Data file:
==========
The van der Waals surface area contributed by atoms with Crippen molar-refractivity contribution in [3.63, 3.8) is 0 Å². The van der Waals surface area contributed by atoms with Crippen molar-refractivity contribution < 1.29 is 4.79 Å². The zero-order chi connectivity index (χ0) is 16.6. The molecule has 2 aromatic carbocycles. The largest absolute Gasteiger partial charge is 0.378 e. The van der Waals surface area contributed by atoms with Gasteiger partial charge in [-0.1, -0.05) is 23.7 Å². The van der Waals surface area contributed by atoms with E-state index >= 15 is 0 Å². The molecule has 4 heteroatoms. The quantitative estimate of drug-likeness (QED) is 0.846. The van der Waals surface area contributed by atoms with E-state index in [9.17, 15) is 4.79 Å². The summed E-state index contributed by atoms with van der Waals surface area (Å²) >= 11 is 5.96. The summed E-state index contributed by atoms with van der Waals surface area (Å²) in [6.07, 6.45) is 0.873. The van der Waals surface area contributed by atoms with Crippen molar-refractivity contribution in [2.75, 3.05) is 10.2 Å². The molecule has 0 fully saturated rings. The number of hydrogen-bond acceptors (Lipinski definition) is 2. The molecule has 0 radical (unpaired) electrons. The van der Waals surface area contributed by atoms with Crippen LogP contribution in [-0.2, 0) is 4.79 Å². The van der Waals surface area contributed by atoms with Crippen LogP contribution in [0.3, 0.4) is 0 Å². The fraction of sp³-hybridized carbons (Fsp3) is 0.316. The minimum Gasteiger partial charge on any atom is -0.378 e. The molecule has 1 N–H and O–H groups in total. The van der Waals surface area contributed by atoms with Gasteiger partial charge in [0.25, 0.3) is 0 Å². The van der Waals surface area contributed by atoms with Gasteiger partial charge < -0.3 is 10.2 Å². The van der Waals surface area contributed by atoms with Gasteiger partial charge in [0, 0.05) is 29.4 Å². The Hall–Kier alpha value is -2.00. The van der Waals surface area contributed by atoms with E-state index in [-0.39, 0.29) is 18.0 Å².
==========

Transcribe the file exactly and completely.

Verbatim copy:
The van der Waals surface area contributed by atoms with Crippen molar-refractivity contribution in [3.63, 3.8) is 0 Å². The van der Waals surface area contributed by atoms with Crippen molar-refractivity contribution < 1.29 is 4.79 Å². The zero-order chi connectivity index (χ0) is 16.6. The molecule has 2 aromatic carbocycles. The largest absolute Gasteiger partial charge is 0.378 e. The van der Waals surface area contributed by atoms with Gasteiger partial charge in [-0.1, -0.05) is 23.7 Å². The van der Waals surface area contributed by atoms with E-state index >= 15 is 0 Å². The molecule has 4 heteroatoms. The quantitative estimate of drug-likeness (QED) is 0.846. The van der Waals surface area contributed by atoms with E-state index in [9.17, 15) is 4.79 Å². The summed E-state index contributed by atoms with van der Waals surface area (Å²) >= 11 is 5.96. The summed E-state index contributed by atoms with van der Waals surface area (Å²) in [6.07, 6.45) is 0.873. The van der Waals surface area contributed by atoms with Crippen molar-refractivity contribution in [2.75, 3.05) is 10.2 Å². The molecule has 0 fully saturated rings. The number of hydrogen-bond acceptors (Lipinski definition) is 2. The molecule has 0 radical (unpaired) electrons. The van der Waals surface area contributed by atoms with Crippen LogP contribution in [-0.2, 0) is 4.79 Å². The van der Waals surface area contributed by atoms with Crippen LogP contribution in [0.3, 0.4) is 0 Å². The fraction of sp³-hybridized carbons (Fsp3) is 0.316. The minimum Gasteiger partial charge on any atom is -0.378 e. The molecule has 1 N–H and O–H groups in total. The van der Waals surface area contributed by atoms with Gasteiger partial charge in [0.25, 0.3) is 0 Å². The van der Waals surface area contributed by atoms with Gasteiger partial charge < -0.3 is 10.2 Å². The van der Waals surface area contributed by atoms with Gasteiger partial charge in [0, 0.05) is 29.4 Å². The Hall–Kier alpha value is -2.00. The van der Waals surface area contributed by atoms with E-state index in [-0.39, 0.29) is 18.0 Å².